A Visit to the Simon Community’s Bridge Street Hostel in Newry

by | Aug 16, 2023 | News

Bridge Street Newry Hostel


On August 7th myself and Mark Ballie visited the Simon Community’s Bridge Street hostel in Newry. We found the building with ease and were welcomed by Marianne and Margaret in the foyer. We were taken through to the kitchen and then the bright and airy shared living space at the front of the building.  The hostel provides thirteen single units in the main building and five self-contained units in an adjoining building.

The residents in Bridge Street Newry are predominantly male. The duration of stay can vary, but in recent years some residents have found themselves living at the site for a number of years due to a lack of affordable housing in the area. This is one of the main challenges facing temporary accommodation sites right across Northern Ireland and sadly there is little sign of this situation changing anytime soon. We met a few residents during our visit and Marianne kindly took us to see one of the rooms in the main building and one of the larger self-contained units next door.


Referral to this service can be made via the Simon Central Access point. Bed availability is released each morning. When an individual comes to Bridge Street, the staff carry out a risk assessment on physical and mental health and a needs assessment. Many residents will experience complex needs. Marianne stressed to us the positive relationship and high regard the team at Bridge Street have for the Housing Executive team in Newry. In increasingly challenging times for Housing Executive staff in Newry and elsewhere, it is evident that they continue to try and seek positive solutions for clients.


We spoke about the issues facing the staff team, the lack of suitable housing stock and the changing substance dependency trends. We listened to how the hostel managed to stay open during COVID. This was only made possible by the long-term commitment of the staff, who worked tirelessly to keep the service up and running in highly challenging circumstances.

Marianne is the Service Manager across four Simon Community hostels. Bangor, Downpatrick, Newry and Armagh and has worked at the Newry site for 20 years.  Margaret works as a Senior Practitioner and has been a part of the staff team for 11 years. Both Marianne and Margaret have had the opportunity to develop their skills and rise through the ranks at the Simon Community.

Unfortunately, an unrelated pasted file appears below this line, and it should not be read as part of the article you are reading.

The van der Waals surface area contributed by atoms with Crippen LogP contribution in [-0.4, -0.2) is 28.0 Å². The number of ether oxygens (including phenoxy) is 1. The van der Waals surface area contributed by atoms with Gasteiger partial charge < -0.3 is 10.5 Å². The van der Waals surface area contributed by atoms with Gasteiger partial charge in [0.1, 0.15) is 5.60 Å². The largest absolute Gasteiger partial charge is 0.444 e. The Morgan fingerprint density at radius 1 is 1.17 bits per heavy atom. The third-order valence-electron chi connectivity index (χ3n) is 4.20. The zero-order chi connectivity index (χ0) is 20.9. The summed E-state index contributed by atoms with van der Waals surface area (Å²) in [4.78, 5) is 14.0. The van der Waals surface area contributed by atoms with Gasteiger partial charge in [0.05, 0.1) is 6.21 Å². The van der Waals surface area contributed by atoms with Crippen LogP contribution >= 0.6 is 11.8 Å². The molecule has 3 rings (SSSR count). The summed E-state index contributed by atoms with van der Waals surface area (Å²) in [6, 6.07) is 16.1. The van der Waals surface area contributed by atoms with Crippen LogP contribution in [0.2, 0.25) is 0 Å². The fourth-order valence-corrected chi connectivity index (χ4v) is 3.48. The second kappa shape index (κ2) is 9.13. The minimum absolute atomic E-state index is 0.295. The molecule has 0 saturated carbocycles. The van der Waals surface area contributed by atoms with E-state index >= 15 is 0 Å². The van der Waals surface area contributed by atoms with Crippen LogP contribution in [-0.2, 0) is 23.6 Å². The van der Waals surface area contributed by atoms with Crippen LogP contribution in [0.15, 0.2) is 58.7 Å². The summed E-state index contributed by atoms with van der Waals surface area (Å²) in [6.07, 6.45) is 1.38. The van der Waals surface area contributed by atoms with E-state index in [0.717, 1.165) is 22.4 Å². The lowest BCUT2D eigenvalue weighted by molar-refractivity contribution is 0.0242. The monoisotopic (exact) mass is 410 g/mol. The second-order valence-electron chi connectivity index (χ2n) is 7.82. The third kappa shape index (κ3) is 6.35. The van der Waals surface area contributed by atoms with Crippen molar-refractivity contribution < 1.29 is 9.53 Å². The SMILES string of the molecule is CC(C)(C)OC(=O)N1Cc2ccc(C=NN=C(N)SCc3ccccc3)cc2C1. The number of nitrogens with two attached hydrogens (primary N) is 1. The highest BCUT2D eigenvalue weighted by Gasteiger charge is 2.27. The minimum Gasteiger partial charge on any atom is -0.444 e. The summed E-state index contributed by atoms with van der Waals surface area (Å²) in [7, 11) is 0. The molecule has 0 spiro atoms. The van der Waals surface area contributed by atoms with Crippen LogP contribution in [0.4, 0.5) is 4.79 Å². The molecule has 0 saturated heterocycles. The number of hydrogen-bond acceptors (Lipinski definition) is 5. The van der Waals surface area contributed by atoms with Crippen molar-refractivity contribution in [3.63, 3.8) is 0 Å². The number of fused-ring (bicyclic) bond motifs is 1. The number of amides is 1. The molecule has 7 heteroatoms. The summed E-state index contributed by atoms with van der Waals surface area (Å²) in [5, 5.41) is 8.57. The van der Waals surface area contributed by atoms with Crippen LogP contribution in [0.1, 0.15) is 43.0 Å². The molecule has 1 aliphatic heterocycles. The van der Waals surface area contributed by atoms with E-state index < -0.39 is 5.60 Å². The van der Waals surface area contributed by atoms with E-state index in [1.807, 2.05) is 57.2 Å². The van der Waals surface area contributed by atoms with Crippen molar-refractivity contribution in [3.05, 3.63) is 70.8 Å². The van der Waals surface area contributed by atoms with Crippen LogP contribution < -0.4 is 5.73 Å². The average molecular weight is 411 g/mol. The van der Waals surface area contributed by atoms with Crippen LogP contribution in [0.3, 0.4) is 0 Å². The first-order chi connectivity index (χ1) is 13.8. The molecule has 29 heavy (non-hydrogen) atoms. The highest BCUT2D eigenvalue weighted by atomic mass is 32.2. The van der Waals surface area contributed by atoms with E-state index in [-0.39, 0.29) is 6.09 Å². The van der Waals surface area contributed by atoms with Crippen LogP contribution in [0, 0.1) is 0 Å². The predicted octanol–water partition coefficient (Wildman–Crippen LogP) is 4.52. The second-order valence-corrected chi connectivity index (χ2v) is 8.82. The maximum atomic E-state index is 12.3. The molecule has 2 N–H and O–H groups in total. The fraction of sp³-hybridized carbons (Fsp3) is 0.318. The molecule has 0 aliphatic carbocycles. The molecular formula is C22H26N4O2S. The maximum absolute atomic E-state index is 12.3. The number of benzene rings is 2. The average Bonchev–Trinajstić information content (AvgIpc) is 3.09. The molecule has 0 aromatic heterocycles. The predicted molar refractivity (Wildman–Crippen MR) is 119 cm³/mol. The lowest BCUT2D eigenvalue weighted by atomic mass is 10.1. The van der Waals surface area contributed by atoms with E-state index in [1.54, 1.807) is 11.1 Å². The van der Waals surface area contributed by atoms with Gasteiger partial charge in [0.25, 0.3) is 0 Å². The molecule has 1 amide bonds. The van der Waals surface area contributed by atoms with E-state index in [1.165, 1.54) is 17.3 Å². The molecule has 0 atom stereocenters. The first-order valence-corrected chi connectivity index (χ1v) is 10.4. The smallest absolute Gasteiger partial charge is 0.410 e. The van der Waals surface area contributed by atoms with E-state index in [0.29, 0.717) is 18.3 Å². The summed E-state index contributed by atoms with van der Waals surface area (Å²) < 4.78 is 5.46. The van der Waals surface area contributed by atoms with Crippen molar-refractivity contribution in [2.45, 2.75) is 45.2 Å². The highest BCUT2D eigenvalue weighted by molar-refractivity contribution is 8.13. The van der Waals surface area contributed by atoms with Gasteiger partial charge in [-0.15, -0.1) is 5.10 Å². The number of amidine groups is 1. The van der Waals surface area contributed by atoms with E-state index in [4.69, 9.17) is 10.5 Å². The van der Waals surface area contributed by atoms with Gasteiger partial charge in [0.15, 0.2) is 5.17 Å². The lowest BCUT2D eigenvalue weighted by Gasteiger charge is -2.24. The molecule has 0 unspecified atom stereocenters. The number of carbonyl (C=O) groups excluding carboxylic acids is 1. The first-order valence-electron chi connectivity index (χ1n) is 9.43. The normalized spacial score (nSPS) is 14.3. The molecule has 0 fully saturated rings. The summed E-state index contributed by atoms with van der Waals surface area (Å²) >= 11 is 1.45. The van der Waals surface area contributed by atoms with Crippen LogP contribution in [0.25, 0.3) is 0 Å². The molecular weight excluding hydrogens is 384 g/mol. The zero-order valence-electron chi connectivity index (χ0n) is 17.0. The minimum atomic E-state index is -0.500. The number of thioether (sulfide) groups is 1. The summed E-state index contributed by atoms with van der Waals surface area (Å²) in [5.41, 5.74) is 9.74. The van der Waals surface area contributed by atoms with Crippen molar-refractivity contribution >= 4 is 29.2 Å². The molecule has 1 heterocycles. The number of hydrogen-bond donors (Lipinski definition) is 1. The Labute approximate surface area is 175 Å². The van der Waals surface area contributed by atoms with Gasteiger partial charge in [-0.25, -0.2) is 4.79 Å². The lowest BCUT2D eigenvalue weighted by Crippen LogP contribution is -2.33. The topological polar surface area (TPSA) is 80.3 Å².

Bridge Street is blessed to have several highly experienced staff from a diverse range of backgrounds.  All members of staff employed by the Simon Community undergo core training provided by Simon Community Central when they begin employment. Some members of staff start off covering night shifts. If someone is interested in working and they do not have the required 6 months experience, they can apply to volunteer and gain that experience. Even while we were visiting, we watched the difference experience can make as Marianne deftly managed what could have been a challenging encounter with a resident in to a positive one.

The staff team, work with other local services such as Davina’s Ark and PIPS and have access to First Aid and Naloxone training.

In March 23, the Simon Community held a staff recognition celebration. Staff were thanked for their commitment to the organisation. Marianne received a well-deserved thank you for her 20 years of service. This initiative from the Simon Community clearly is appreciated and illustrates the commitment the organisation has towards its staff.


Bridge Street in Newry benefits from support from a Central Team of well-being practitioners. Robyn has been providing invaluable harm reduction/general health advice to the residents for several years. She also provides emotional well-being support for residents and staff.

The Inclusion Health Nurse, funded by the Public Health Agency, attends the hostel every Wednesday seeking to address a wide range of medical issues residents can face.. Most importantly she gives residents an avenue through which they can access the healthcare system. Marianne and Margaret were very positive about the contribution of the Inclusion Health Nurse which has been a relatively recent innovation. There are now Inclusion Health Nurses across the five Health and Social Care Trusts in Northern Ireland and we are regularly hearing high praise of the difference they are making.


The staff have built strong positive relations with residents and community groups. Church groups and youth groups raise money at Christmas through fundraisers and sleep outs. Care packages are put together and given to residents. Retail stores make donations and food is sent to the hostel after any big events in the town.

As Marianne said ‘The people of Newry are very welcoming and generous towards us.’

We are grateful to the Simon Community and to the team at Bridge Street Hostel for facilitating our visit. Make sure you stay in touch with the Simon Community on their website and by following them on Facebook, Twitter, Instagram and LinkedIN.

Nikki McConville is the Lived Experience Co-ordinator for Homeless Connect


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